Combining the fact that we could not detect satellite cells using their most typical marker, that even these so-called ‘‘post’’ satellite cells in newts express Pax7 and that newt limb regeneration also appears to be mostly independent of Pax7-positive cells we concluded that the regeneration of adult extracellular muscles is not mediated by classic satellite cells.

This initial negative result forced us to elaborate a multidisciplinary research approach (including whole-mount fluorescent imaging, cellular tracing, molecular and histological techniques) to decipher how zebrafish extraocular muscles regenerate after injury. We found a mechanism that goes against the accepted dogma in the muscle biology field that postulates that muscle fibers are post-mitotic and therefore will never enter the cell cycle again.

More details about these results and the following investigations in zebrafish extraocular muscle regeneration can be found in Dr. Saera-Vila scientific papers (http://bit.ly/2bDI3me, http://bit.ly/2bu69Cz and http://bit.ly/2baG5dm)  

Written by Dr. Alfonso Saera for The All Results Journals.

Jun 16, 2016

Could we change the way we design our clinical trials to minimize failures?

We all hear from time to time that clinical trials fail sometimes, but the question today is why do they fail? And why should everyone know when something fails? Could we change the way we design our studies to minimize failures if we know why they fail?

Any regulations set for the clinical trials have a common goal to harmonize the procedures for clinical trials while making sure of the safety of clinical trial volunteers, the ethicality of trials and the dependability and productive effect of data derived. It advocates increasing reliability with regard to clinical trials results, data and their result. For life science companies, clinical trial information is highly of discreet affair which permeates a wide cultural evolution given that they operate in a very systematic and competitive environment, with lots of risk and profit.

The last few years, increasingly noticeable numbers of life science organizations have adopted a more free and transparent policy with regards to the results of their clinical trials, regardless of the positive or negative results.

From the recent past (March 2016) Celldex Therapeutics conducted a clinical trial on a brain tumor vaccine Rintega but the results were fruitless crushing its stocks. The organization announced the failure of Rintega Phase III study known as ACT UV after an interim analysis conducted by independent data monitors. The studies enrolled patients with certain type of Gliblastoma Multiforme (GBM), an aggressive brain tumor. Rintega was found to reduce the risk of death by just 1% compared to the control arm. However, at the median, Rintega-treated patients fared worse, surviving 20.4 months compared to 21.1 months for the control arm. Celldex is discontinuing clinical development of Rintega. Obviously, the company's plans to seek approval for the product in the U.S. or Europe are also being shelved. Celldex has two other drugs being tested on different clinical trials.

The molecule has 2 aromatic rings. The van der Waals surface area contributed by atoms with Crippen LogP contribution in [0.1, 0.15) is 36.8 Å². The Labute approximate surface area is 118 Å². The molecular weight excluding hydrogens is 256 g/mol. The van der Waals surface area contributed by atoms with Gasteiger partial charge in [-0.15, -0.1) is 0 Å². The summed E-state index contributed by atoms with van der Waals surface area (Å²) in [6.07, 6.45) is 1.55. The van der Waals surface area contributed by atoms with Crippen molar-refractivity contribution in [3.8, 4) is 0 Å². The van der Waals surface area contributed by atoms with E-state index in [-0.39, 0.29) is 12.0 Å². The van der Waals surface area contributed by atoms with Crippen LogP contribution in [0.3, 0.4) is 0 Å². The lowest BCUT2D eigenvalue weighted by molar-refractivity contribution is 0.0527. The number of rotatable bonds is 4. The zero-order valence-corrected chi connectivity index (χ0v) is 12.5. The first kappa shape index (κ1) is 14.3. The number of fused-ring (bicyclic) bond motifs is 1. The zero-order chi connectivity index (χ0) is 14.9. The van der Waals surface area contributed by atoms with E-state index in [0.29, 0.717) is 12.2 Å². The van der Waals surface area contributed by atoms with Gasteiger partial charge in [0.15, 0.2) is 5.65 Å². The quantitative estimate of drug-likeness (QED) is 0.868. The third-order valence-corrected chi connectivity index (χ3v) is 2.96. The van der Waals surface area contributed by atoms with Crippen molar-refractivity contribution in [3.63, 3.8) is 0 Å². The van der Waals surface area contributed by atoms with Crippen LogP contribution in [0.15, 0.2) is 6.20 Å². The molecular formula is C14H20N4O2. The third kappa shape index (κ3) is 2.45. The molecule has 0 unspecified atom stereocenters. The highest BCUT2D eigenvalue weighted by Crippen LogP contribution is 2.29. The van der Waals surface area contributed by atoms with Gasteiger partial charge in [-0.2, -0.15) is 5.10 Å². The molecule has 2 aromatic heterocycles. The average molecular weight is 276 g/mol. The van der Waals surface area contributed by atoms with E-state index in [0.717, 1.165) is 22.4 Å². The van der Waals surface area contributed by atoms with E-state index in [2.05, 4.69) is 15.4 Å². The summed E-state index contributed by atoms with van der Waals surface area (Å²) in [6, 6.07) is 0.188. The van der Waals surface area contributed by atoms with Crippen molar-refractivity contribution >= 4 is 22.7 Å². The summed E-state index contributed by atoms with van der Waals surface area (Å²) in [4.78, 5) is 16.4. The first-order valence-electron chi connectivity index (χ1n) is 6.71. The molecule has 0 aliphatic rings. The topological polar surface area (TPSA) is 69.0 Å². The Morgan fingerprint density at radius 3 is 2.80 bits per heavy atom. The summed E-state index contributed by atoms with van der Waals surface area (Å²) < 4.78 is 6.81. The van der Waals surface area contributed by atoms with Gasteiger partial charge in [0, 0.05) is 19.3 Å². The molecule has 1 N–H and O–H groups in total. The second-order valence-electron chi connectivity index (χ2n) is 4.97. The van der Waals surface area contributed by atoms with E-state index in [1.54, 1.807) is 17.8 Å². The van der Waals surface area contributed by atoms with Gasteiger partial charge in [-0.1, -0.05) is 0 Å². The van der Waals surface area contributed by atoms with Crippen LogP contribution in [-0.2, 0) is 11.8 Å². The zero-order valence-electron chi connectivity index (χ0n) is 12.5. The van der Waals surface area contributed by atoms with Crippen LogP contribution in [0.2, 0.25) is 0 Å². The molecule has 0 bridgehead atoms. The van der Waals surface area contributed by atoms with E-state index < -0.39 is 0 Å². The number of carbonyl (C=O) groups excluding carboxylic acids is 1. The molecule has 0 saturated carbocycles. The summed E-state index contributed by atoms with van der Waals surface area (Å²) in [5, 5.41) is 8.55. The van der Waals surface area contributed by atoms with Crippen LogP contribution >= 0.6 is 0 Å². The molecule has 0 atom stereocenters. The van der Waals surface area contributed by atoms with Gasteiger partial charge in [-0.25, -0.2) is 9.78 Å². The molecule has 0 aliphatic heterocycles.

Cancer vaccines, particularly those targeting GBM, have a dismal track record. The failure of Rintega follows negative study results for ImmunoCelluar Therapeutics' GBM vaccine ICT-107. Northwest Biotherapeutics is developing a GBM vaccine known as DCVax, but a phase III study has been stalled since August due to an unexplained patient enrollment halt. There are other clinical trial failures too: Chrimex`s stocks also plunged recently after the failure of the clinical trial of an anti-infection drug in Phase III. [Dec-2015]. A French company`s [Bial] drug trial leaves on Brain dead and two others with permanent damage, there is no known antidote as the drug was never used on human before this trial. There is a 50% probability for every clinical trial to fail.

There are three root causes of clinical trial failures:

A. Molecule issues
When the molecule, doesn’t have sufficient biological activity or doesn’t have manageable toxicity. A well-designed clinical program can pick up the side activity and the program can be redirected. But if the molecule has no biological activity when it enters clinical development, only little can be done to salvage it. Just as important are predictability and pervasiveness of the unmanageable toxicity. Every molecule has toxicity but it is important to design a clinical trial accordingly around them.

B. Logistic issues